Wednesday, June 24, 2015

Annie Sloan Antibes Table Makeover Tutorial

This green Bombay table has always been a favorite of mine, so when I received a request for a tutorial I was definitely happy to oblige! The Bombay company style of console table I love has long, lean legs with gorgeous fluting that I knew I wanted to accent with bold color and a little distressing.. or as I say, a little bit of shabby and a lot bit of chic!
Thanks to Jessica at LoveFifty50 and Red Door Lane for the photo in the shop! You may remember this table from the Color Story : Inspiration series in-progress HERE. I am positively obsessed with color and knew I wanted to try and capture this vibrant leafy green, but in a subtle, natural way. No big deal ;) .

So here is how I did it!

 Here is what I started with - (the Before photos are a work in progress; I get so excited I forget to take a good one, but I'm working on that!)

 As you can see, the surface was super shiny and slick, so I used a liquid sander/deglosser to help make sure the paint adhered. Another option is to take a fine grade sandpaper over it. Since I knew I wanted to distress down to a reddish / coppery color, I started building those layers. The first coat was done with a cherry cola color.
 I really wanted to give a lot of dimensionality, so I used a subtle copper metallic by Martha Stewart Interiors (which I'm sad to say, Home Depot has now discontinued, at least in our area!).
 Then the green. And it was BRIGHT! I've used enough chalk paints in my life to not be too scared of the neon look (like I was when I saw the pinkish hue in Primer Red before waxing). I distressed down to pull out the copper and reddish tones, highlighting the high point relief and fluting.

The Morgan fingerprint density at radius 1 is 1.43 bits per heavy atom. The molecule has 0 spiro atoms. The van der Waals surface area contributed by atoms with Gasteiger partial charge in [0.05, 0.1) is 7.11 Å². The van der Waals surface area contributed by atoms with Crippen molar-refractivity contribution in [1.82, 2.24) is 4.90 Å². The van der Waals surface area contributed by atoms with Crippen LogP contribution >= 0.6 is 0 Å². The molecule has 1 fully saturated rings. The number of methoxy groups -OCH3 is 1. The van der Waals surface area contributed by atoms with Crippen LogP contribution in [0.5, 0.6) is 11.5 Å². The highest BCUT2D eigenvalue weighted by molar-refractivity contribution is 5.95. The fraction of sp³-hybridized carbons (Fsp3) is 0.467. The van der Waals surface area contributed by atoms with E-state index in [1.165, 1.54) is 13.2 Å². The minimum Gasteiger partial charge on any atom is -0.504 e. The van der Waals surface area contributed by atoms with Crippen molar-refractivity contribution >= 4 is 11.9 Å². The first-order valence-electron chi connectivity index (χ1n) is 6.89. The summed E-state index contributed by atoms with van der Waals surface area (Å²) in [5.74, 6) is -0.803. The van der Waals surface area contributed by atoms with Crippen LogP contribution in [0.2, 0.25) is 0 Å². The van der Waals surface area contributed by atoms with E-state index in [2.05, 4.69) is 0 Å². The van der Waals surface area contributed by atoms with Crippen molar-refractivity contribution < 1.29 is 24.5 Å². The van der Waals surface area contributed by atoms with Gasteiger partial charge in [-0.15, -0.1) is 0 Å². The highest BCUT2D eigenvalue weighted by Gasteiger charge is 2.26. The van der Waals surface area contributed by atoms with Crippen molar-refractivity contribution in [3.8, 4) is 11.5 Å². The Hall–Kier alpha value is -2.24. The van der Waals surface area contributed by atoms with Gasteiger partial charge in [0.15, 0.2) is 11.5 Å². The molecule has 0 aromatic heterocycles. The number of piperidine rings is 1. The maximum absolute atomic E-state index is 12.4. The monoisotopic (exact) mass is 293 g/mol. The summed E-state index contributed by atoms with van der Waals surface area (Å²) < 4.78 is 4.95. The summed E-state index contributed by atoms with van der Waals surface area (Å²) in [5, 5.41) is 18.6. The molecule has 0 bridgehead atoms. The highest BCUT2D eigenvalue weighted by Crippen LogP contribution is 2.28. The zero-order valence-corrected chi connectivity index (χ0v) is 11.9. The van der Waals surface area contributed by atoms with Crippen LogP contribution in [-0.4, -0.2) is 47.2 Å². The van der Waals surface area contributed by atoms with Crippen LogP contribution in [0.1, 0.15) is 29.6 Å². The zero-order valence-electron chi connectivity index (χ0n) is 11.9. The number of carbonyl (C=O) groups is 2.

Clear and dark waxes sealed the finish and gave a deep, intense, more rustic green. You always want to put on the clear wax first - this will intensify the color by itself. Once you wipe off the excess, the dark wax goes on. DON'T put the dark wax directly on the green paint without clear wax - it will stain the paint super dark! A little dark wax goes a long way, too! I'm still working on my first can a year later.

Whenever possible, I like to use the original hardware - it gives a neutral grounding, and a nod to the history and original appearance of the piece, even when it's beginning a new chapter in its color legacy! I just adore this table's finish and am looking around my inventory to see what else can go green!

 I'd love to see your favorite bold color refinishes, especially if you follow this Antibes makeover tutorial! Email me photos at and I will be honored to feature them!

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